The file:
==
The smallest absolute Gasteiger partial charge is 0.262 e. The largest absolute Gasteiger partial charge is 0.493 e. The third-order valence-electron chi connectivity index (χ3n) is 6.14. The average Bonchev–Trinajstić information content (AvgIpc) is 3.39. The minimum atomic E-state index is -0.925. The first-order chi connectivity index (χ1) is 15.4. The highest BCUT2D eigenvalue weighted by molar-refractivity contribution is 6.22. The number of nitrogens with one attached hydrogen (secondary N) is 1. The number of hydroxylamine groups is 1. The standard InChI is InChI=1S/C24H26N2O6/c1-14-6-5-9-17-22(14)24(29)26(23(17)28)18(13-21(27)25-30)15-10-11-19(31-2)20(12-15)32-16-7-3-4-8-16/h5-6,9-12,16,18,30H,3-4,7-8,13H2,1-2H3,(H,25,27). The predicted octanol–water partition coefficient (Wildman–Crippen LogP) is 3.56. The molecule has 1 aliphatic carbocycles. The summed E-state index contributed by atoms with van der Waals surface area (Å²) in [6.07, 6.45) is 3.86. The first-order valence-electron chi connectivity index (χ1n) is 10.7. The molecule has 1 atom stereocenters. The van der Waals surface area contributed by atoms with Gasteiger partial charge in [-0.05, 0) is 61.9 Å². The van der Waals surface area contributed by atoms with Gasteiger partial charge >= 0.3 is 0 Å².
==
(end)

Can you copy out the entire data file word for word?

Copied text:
The smallest absolute Gasteiger partial charge is 0.262 e. The largest absolute Gasteiger partial charge is 0.493 e. The third-order valence-electron chi connectivity index (χ3n) is 6.14. The average Bonchev–Trinajstić information content (AvgIpc) is 3.39. The minimum atomic E-state index is -0.925. The first-order chi connectivity index (χ1) is 15.4. The highest BCUT2D eigenvalue weighted by molar-refractivity contribution is 6.22. The number of nitrogens with one attached hydrogen (secondary N) is 1. The number of hydroxylamine groups is 1. The standard InChI is InChI=1S/C24H26N2O6/c1-14-6-5-9-17-22(14)24(29)26(23(17)28)18(13-21(27)25-30)15-10-11-19(31-2)20(12-15)32-16-7-3-4-8-16/h5-6,9-12,16,18,30H,3-4,7-8,13H2,1-2H3,(H,25,27). The predicted octanol–water partition coefficient (Wildman–Crippen LogP) is 3.56. The molecule has 1 aliphatic carbocycles. The summed E-state index contributed by atoms with van der Waals surface area (Å²) in [6.07, 6.45) is 3.86. The first-order valence-electron chi connectivity index (χ1n) is 10.7. The molecule has 1 atom stereocenters. The van der Waals surface area contributed by atoms with Gasteiger partial charge in [-0.05, 0) is 61.9 Å². The van der Waals surface area contributed by atoms with Gasteiger partial charge >= 0.3 is 0 Å².